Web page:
Eric Schwam, who died aged 90 on December 25th, wrote the surprise gift into his will for Chambon-sur-Lignon, located on a remote mountain plateau in the Auvergne area of southeast France that historically has a large Protestant community known for offering shelter to those in need.
“It's a large amount for the village,” Mayor Jean-Michel Eyraud told AFP.
He declined to specify the amount since the will was still being sorted out, but his predecessor, who told a local website that she met with Schwam and his wife twice to discuss the gift, said it was around two million euros.
Schwam and his family arrived in 1943 and were hidden in a school for the duration of the war, and remained until 1950.
He later studied pharmacy and married a Catholic woman from the region near Lyon, where they lived.
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Eyraud said Schwam asked that the money be used for educational and youth initiatives, in particular scholarships.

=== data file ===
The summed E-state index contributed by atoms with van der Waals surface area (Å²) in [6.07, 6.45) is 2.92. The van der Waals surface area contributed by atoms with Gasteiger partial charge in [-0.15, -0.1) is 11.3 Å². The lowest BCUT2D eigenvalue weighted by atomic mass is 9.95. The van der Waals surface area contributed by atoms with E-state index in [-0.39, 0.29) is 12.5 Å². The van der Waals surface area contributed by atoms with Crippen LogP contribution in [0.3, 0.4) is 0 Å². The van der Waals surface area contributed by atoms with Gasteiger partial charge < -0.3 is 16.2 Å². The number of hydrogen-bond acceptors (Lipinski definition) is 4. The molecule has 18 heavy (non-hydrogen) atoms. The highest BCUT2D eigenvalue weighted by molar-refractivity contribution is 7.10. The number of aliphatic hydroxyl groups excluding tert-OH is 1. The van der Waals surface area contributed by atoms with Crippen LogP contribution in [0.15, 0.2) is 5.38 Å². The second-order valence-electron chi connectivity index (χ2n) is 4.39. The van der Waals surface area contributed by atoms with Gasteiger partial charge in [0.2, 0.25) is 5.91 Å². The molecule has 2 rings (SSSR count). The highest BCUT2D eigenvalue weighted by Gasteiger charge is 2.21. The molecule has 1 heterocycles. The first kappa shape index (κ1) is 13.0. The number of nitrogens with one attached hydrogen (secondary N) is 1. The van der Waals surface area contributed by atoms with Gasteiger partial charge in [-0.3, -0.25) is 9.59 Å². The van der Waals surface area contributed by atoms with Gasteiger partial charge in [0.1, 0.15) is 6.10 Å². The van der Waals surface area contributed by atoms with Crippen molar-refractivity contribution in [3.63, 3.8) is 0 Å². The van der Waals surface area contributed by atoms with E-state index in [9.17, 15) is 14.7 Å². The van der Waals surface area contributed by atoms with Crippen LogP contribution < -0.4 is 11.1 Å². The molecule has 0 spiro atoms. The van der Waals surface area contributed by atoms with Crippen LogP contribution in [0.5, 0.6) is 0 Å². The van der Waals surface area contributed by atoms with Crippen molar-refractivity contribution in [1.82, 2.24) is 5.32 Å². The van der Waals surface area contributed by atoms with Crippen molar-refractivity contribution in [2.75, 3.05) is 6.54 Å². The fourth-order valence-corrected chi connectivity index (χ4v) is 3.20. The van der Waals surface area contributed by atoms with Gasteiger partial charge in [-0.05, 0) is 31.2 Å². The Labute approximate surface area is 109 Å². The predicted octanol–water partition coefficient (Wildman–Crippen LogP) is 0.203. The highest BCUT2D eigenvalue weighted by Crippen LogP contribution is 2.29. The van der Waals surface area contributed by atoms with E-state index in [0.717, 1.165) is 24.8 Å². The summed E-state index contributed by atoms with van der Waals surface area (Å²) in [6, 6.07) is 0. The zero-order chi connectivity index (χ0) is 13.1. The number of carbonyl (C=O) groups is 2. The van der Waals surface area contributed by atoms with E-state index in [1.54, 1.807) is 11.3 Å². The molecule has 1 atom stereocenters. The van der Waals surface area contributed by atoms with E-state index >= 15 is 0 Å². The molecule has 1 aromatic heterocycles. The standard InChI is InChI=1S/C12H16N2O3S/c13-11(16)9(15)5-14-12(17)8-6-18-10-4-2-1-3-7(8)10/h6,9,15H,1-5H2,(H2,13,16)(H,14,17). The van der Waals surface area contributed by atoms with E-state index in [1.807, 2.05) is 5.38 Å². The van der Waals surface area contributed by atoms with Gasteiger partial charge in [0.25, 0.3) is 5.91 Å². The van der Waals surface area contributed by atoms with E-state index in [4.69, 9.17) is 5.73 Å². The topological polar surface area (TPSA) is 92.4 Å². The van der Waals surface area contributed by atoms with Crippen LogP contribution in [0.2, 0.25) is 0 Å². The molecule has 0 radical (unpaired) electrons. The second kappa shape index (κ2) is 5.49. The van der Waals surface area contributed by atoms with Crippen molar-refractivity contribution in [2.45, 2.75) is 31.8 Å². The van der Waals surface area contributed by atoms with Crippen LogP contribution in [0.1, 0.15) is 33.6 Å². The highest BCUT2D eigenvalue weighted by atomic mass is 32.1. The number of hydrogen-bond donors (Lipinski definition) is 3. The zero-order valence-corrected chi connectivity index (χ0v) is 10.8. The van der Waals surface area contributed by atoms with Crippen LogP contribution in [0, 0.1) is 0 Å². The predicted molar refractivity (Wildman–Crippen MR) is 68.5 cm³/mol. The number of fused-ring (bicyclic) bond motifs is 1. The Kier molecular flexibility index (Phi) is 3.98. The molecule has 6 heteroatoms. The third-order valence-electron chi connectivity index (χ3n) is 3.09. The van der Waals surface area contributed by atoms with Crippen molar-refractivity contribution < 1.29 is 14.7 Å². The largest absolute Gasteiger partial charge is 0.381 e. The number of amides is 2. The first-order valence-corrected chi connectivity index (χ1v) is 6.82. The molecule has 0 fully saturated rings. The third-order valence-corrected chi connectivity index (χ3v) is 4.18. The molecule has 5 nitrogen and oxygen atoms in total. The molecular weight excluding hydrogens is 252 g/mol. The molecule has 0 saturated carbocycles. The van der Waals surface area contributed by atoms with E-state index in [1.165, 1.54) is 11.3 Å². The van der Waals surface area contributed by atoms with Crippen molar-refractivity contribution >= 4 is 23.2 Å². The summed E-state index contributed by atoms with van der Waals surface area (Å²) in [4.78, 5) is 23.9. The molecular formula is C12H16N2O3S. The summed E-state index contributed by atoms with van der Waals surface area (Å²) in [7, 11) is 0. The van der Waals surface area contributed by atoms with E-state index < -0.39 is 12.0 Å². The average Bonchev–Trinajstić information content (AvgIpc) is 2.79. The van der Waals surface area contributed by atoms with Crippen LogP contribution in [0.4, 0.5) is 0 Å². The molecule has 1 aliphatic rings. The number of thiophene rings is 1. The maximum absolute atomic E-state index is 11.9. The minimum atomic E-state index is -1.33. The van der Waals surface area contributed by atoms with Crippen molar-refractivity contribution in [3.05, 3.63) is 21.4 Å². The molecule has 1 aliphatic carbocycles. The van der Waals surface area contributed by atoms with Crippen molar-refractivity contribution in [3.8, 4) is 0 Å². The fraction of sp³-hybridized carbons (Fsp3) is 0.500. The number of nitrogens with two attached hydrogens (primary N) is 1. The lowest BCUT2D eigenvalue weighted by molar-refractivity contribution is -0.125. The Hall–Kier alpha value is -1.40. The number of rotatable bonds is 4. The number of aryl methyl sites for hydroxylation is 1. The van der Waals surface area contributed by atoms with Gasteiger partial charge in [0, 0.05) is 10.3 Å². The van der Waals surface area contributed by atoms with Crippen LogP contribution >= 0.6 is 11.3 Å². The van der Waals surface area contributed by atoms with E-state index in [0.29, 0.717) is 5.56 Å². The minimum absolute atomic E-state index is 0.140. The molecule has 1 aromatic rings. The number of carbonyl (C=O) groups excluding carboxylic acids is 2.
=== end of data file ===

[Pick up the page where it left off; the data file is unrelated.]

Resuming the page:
Around 2,500 Jews were taken in and protected during World War II by Chambon-sur-Lignon, whose residents were honoured as “Righteous Among the Nations” by Israel's Yad Vashem Holocaust memorial centre.
Over the centuries the village has taken in a wide range of people fleeing religious or political persecution, from priests driven into hiding during the French Revolution to Spanish republicans during the civil war of the 1930s, and more recently migrants and refugees from the Middle East and Africa.